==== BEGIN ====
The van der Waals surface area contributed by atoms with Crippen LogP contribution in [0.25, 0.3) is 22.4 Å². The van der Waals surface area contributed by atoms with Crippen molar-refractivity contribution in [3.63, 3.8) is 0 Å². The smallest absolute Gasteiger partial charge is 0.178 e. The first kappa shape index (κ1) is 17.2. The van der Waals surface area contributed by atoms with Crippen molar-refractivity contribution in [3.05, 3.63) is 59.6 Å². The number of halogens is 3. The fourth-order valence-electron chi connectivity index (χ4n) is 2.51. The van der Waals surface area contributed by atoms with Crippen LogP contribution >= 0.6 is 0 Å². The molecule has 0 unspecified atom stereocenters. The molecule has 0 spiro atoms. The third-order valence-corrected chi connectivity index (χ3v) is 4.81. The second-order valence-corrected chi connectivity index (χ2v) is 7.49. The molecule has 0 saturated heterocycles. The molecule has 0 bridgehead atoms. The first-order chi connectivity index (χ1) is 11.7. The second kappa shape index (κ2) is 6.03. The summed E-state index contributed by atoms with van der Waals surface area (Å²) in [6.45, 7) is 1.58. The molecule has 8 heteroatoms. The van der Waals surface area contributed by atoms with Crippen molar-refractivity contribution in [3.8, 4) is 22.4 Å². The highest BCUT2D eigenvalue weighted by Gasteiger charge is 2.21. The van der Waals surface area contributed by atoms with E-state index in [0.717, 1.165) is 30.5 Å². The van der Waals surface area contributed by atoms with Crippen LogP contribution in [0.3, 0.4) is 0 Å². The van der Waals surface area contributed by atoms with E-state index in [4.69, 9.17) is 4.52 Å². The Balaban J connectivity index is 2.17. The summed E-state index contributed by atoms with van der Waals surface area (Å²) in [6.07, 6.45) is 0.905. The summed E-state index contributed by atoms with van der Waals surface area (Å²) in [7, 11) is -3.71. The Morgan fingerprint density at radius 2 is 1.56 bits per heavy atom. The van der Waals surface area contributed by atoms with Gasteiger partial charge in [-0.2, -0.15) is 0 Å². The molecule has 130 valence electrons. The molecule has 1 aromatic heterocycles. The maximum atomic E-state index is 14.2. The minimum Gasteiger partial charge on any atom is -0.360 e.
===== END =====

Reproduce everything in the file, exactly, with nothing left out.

The van der Waals surface area contributed by atoms with Crippen LogP contribution in [0.25, 0.3) is 22.4 Å². The van der Waals surface area contributed by atoms with Crippen molar-refractivity contribution in [3.63, 3.8) is 0 Å². The smallest absolute Gasteiger partial charge is 0.178 e. The first kappa shape index (κ1) is 17.2. The van der Waals surface area contributed by atoms with Crippen molar-refractivity contribution in [3.05, 3.63) is 59.6 Å². The number of halogens is 3. The fourth-order valence-electron chi connectivity index (χ4n) is 2.51. The van der Waals surface area contributed by atoms with Crippen LogP contribution >= 0.6 is 0 Å². The molecule has 0 unspecified atom stereocenters. The molecule has 0 spiro atoms. The third-order valence-corrected chi connectivity index (χ3v) is 4.81. The second-order valence-corrected chi connectivity index (χ2v) is 7.49. The molecule has 0 saturated heterocycles. The molecule has 0 bridgehead atoms. The first-order chi connectivity index (χ1) is 11.7. The second kappa shape index (κ2) is 6.03. The summed E-state index contributed by atoms with van der Waals surface area (Å²) in [6.45, 7) is 1.58. The molecule has 8 heteroatoms. The van der Waals surface area contributed by atoms with Crippen molar-refractivity contribution in [3.8, 4) is 22.4 Å². The highest BCUT2D eigenvalue weighted by Gasteiger charge is 2.21. The van der Waals surface area contributed by atoms with E-state index in [0.717, 1.165) is 30.5 Å². The van der Waals surface area contributed by atoms with Crippen LogP contribution in [0.3, 0.4) is 0 Å². The van der Waals surface area contributed by atoms with E-state index in [4.69, 9.17) is 4.52 Å². The Balaban J connectivity index is 2.17. The summed E-state index contributed by atoms with van der Waals surface area (Å²) in [6.07, 6.45) is 0.905. The summed E-state index contributed by atoms with van der Waals surface area (Å²) in [7, 11) is -3.71. The Morgan fingerprint density at radius 2 is 1.56 bits per heavy atom. The van der Waals surface area contributed by atoms with Gasteiger partial charge in [-0.2, -0.15) is 0 Å². The molecule has 130 valence electrons. The molecule has 1 aromatic heterocycles. The maximum atomic E-state index is 14.2. The minimum Gasteiger partial charge on any atom is -0.360 e.